Over time, even the most durable lenses will become less effective in shielding your eyes from UV radiation. Once the efficacy of their UV protection decreases it can’t be restored, so your lenses will eventually have to be replaced.
But why don’t they last forever? Why aren’t lenses capable of withstanding UV rays in perpetuity? To answer this question, you’ll have to understand how UV protection works in the first place – while the material of a lens itself does offer some UV resistance on its own, much of the protective efficacy of your sunglasses comes from an external coating of dyes and pigments which are able to reflect and absorb ultraviolet radiation. These constitute a physical barrier which prevents the penetration of UV wavelengths.
But like all physical barriers, the protective coating can (and will) break down over time. All the usual wear and tear that’s visible on your sunglasses (that tiny scratch from a rogue tree branch, little scuff from a slip in a scree field, etc.) is also damage to the strength of your UV defenses. If the scratch resistant coating of a lens has failed to prevent a scuff, it’s almost certain the UV coating has been compromised as well. And according to Michael Ehrlich, a professor of ophthalmology at Yale interviewed by Allure, not all scratches are visible, either – if your sunglasses are stuffed in a daypack or constantly rattling around on your dashboard, they may be the canvas for an invisible web of tiny abrasions that decrease the protective properties of your lenses.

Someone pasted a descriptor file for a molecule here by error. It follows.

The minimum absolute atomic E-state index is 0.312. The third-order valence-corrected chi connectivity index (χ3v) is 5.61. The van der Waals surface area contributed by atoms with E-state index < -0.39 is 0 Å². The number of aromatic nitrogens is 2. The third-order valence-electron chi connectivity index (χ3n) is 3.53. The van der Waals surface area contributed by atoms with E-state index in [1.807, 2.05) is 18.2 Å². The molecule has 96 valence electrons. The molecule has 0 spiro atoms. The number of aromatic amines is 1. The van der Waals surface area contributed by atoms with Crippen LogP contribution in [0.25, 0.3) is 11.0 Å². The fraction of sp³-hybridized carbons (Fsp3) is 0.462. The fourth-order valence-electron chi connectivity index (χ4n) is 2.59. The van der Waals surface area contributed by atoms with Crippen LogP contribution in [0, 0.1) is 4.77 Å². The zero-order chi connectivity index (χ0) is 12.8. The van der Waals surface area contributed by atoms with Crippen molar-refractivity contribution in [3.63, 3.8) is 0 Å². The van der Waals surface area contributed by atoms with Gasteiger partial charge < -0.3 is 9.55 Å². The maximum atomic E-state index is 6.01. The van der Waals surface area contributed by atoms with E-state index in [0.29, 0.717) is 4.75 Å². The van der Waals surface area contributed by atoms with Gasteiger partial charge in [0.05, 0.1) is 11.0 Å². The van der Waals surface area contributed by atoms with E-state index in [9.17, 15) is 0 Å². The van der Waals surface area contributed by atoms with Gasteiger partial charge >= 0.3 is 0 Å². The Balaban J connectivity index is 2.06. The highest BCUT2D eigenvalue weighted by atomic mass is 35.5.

The natural environment is a factor as well – quite simply, the protective dyes and pigments can’t absorb radiation indefinitely, so the more sunlight they are exposed to, the more quickly they’ll become ineffective. All else equal, a pair of shades worn only on occasion in mild conditions is sure to remain effective longer than a pair which is heavily used in a more intensely ultraviolet environment. If you spend every day of the summer out on the water teaching sailing or guiding kayak tours, for example, the efficacy of your lenses will decrease more quickly than it would if you were only breaking out the shades once a week to sit on the porch and watch the sunset.
And naturally, time itself has a say in how long your glasses will stay maximally UV protective. The longer you own them, the more likely they are to receive scratches and scuffs (the badges of adventure!), and the longer you use them, the more sunlight and UV radiation they’ll be exposed to. This brings us to the practical question: how often should you replace your lenses?